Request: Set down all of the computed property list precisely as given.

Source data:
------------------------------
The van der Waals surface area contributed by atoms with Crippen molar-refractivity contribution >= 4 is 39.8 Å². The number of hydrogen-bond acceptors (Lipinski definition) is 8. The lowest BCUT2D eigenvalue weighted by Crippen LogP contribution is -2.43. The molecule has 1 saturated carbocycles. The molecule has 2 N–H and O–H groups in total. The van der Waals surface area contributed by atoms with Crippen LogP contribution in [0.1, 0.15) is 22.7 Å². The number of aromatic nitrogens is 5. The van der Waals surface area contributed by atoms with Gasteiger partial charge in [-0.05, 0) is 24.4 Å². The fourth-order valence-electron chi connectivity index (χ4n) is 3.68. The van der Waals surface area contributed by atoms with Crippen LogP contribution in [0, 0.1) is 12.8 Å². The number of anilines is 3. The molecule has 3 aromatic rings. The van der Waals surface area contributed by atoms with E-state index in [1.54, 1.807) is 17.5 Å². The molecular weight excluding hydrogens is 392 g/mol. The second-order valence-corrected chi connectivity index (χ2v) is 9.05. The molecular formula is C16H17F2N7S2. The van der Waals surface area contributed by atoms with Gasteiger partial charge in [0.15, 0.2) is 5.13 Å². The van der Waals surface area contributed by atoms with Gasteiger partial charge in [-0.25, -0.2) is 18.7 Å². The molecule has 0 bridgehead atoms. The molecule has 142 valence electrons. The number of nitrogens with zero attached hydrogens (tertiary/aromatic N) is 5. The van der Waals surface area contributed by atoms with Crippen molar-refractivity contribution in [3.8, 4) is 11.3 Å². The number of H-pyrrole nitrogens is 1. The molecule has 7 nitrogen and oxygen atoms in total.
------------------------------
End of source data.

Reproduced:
The van der Waals surface area contributed by atoms with Crippen molar-refractivity contribution >= 4 is 39.8 Å². The number of hydrogen-bond acceptors (Lipinski definition) is 8. The lowest BCUT2D eigenvalue weighted by Crippen LogP contribution is -2.43. The molecule has 1 saturated carbocycles. The molecule has 2 N–H and O–H groups in total. The van der Waals surface area contributed by atoms with Crippen LogP contribution in [0.1, 0.15) is 22.7 Å². The number of aromatic nitrogens is 5. The van der Waals surface area contributed by atoms with Gasteiger partial charge in [-0.05, 0) is 24.4 Å². The fourth-order valence-electron chi connectivity index (χ4n) is 3.68. The van der Waals surface area contributed by atoms with Crippen LogP contribution in [0, 0.1) is 12.8 Å². The number of anilines is 3. The molecule has 3 aromatic rings. The van der Waals surface area contributed by atoms with E-state index in [1.54, 1.807) is 17.5 Å². The molecular weight excluding hydrogens is 392 g/mol. The second-order valence-corrected chi connectivity index (χ2v) is 9.05. The molecular formula is C16H17F2N7S2. The van der Waals surface area contributed by atoms with Gasteiger partial charge in [0.15, 0.2) is 5.13 Å². The van der Waals surface area contributed by atoms with Gasteiger partial charge in [-0.25, -0.2) is 18.7 Å². The molecule has 0 bridgehead atoms. The molecule has 142 valence electrons. The number of nitrogens with zero attached hydrogens (tertiary/aromatic N) is 5. The van der Waals surface area contributed by atoms with Crippen molar-refractivity contribution in [3.8, 4) is 11.3 Å². The number of H-pyrrole nitrogens is 1. The molecule has 7 nitrogen and oxygen atoms in total.